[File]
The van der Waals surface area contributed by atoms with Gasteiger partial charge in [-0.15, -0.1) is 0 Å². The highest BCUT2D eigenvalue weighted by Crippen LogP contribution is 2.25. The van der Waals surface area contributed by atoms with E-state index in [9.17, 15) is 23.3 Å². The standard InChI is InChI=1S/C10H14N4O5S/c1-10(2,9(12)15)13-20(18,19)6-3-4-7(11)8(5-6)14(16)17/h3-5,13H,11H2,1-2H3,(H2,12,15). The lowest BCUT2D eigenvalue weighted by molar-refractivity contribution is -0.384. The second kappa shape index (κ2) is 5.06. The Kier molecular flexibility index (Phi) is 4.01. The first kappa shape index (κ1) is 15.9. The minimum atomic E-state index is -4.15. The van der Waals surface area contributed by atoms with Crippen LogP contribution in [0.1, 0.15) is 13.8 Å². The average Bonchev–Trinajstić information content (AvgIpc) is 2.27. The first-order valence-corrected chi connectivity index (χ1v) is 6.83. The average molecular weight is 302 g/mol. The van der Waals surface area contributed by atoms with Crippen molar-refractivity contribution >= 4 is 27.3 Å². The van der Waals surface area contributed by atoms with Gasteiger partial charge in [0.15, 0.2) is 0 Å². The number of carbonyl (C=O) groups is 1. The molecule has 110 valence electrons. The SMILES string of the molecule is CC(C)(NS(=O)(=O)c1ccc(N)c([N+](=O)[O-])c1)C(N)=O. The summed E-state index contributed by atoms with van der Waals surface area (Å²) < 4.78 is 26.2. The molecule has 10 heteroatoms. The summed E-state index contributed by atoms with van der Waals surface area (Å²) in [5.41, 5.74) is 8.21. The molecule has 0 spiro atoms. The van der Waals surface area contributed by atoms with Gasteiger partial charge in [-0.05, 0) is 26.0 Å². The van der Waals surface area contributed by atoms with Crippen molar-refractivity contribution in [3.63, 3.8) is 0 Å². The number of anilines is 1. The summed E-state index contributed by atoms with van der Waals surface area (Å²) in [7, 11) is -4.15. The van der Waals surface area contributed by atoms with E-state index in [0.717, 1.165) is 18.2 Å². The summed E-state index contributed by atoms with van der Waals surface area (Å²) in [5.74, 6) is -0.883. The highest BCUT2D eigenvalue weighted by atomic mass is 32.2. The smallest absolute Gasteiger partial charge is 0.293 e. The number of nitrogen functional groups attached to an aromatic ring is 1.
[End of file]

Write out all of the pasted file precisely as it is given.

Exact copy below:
The van der Waals surface area contributed by atoms with Gasteiger partial charge in [-0.15, -0.1) is 0 Å². The highest BCUT2D eigenvalue weighted by Crippen LogP contribution is 2.25. The van der Waals surface area contributed by atoms with E-state index in [9.17, 15) is 23.3 Å². The standard InChI is InChI=1S/C10H14N4O5S/c1-10(2,9(12)15)13-20(18,19)6-3-4-7(11)8(5-6)14(16)17/h3-5,13H,11H2,1-2H3,(H2,12,15). The lowest BCUT2D eigenvalue weighted by molar-refractivity contribution is -0.384. The second kappa shape index (κ2) is 5.06. The Kier molecular flexibility index (Phi) is 4.01. The first kappa shape index (κ1) is 15.9. The minimum atomic E-state index is -4.15. The van der Waals surface area contributed by atoms with Crippen LogP contribution in [0.1, 0.15) is 13.8 Å². The average Bonchev–Trinajstić information content (AvgIpc) is 2.27. The first-order valence-corrected chi connectivity index (χ1v) is 6.83. The average molecular weight is 302 g/mol. The van der Waals surface area contributed by atoms with Crippen molar-refractivity contribution >= 4 is 27.3 Å². The van der Waals surface area contributed by atoms with Gasteiger partial charge in [0.15, 0.2) is 0 Å². The number of carbonyl (C=O) groups is 1. The molecule has 110 valence electrons. The SMILES string of the molecule is CC(C)(NS(=O)(=O)c1ccc(N)c([N+](=O)[O-])c1)C(N)=O. The summed E-state index contributed by atoms with van der Waals surface area (Å²) < 4.78 is 26.2. The molecule has 10 heteroatoms. The summed E-state index contributed by atoms with van der Waals surface area (Å²) in [5.41, 5.74) is 8.21. The molecule has 0 spiro atoms. The van der Waals surface area contributed by atoms with Gasteiger partial charge in [-0.05, 0) is 26.0 Å². The van der Waals surface area contributed by atoms with Crippen molar-refractivity contribution in [3.63, 3.8) is 0 Å². The number of anilines is 1. The summed E-state index contributed by atoms with van der Waals surface area (Å²) in [7, 11) is -4.15. The van der Waals surface area contributed by atoms with E-state index in [0.717, 1.165) is 18.2 Å². The summed E-state index contributed by atoms with van der Waals surface area (Å²) in [5.74, 6) is -0.883. The highest BCUT2D eigenvalue weighted by atomic mass is 32.2. The smallest absolute Gasteiger partial charge is 0.293 e. The number of nitrogen functional groups attached to an aromatic ring is 1.